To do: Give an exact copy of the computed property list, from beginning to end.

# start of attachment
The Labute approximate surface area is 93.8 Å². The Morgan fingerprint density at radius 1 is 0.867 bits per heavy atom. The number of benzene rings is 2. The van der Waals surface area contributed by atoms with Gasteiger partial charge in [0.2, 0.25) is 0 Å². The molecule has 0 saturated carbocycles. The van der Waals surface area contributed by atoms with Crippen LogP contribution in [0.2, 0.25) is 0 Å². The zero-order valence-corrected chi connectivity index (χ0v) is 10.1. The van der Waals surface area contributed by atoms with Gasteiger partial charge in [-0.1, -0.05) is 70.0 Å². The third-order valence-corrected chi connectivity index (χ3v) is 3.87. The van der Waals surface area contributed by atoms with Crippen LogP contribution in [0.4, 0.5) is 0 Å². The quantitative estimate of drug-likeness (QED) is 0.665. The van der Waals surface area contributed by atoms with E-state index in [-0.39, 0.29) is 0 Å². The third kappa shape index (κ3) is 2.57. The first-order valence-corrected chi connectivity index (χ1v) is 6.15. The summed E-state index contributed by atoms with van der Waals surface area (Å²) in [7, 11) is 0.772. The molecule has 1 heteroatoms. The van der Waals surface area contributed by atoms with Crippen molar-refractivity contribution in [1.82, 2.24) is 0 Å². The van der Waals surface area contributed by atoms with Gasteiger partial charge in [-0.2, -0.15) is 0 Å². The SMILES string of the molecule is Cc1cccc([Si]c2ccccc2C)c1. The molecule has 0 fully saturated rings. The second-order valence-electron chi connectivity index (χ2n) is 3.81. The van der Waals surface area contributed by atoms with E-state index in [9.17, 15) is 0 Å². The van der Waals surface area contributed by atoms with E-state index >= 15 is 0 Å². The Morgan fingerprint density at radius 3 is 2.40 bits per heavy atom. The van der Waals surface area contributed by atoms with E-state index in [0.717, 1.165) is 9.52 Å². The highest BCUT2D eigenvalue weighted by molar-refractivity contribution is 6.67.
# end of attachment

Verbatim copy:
The Labute approximate surface area is 93.8 Å². The Morgan fingerprint density at radius 1 is 0.867 bits per heavy atom. The number of benzene rings is 2. The van der Waals surface area contributed by atoms with Gasteiger partial charge in [0.2, 0.25) is 0 Å². The molecule has 0 saturated carbocycles. The van der Waals surface area contributed by atoms with Crippen LogP contribution in [0.2, 0.25) is 0 Å². The zero-order valence-corrected chi connectivity index (χ0v) is 10.1. The van der Waals surface area contributed by atoms with Gasteiger partial charge in [-0.1, -0.05) is 70.0 Å². The third-order valence-corrected chi connectivity index (χ3v) is 3.87. The van der Waals surface area contributed by atoms with Crippen LogP contribution in [0.4, 0.5) is 0 Å². The quantitative estimate of drug-likeness (QED) is 0.665. The van der Waals surface area contributed by atoms with E-state index in [-0.39, 0.29) is 0 Å². The third kappa shape index (κ3) is 2.57. The first-order valence-corrected chi connectivity index (χ1v) is 6.15. The summed E-state index contributed by atoms with van der Waals surface area (Å²) in [7, 11) is 0.772. The molecule has 1 heteroatoms. The van der Waals surface area contributed by atoms with Crippen molar-refractivity contribution in [1.82, 2.24) is 0 Å². The van der Waals surface area contributed by atoms with Gasteiger partial charge in [-0.2, -0.15) is 0 Å². The SMILES string of the molecule is Cc1cccc([Si]c2ccccc2C)c1. The molecule has 0 fully saturated rings. The second-order valence-electron chi connectivity index (χ2n) is 3.81. The van der Waals surface area contributed by atoms with E-state index in [9.17, 15) is 0 Å². The van der Waals surface area contributed by atoms with E-state index >= 15 is 0 Å². The Morgan fingerprint density at radius 3 is 2.40 bits per heavy atom. The van der Waals surface area contributed by atoms with E-state index in [0.717, 1.165) is 9.52 Å². The highest BCUT2D eigenvalue weighted by molar-refractivity contribution is 6.67.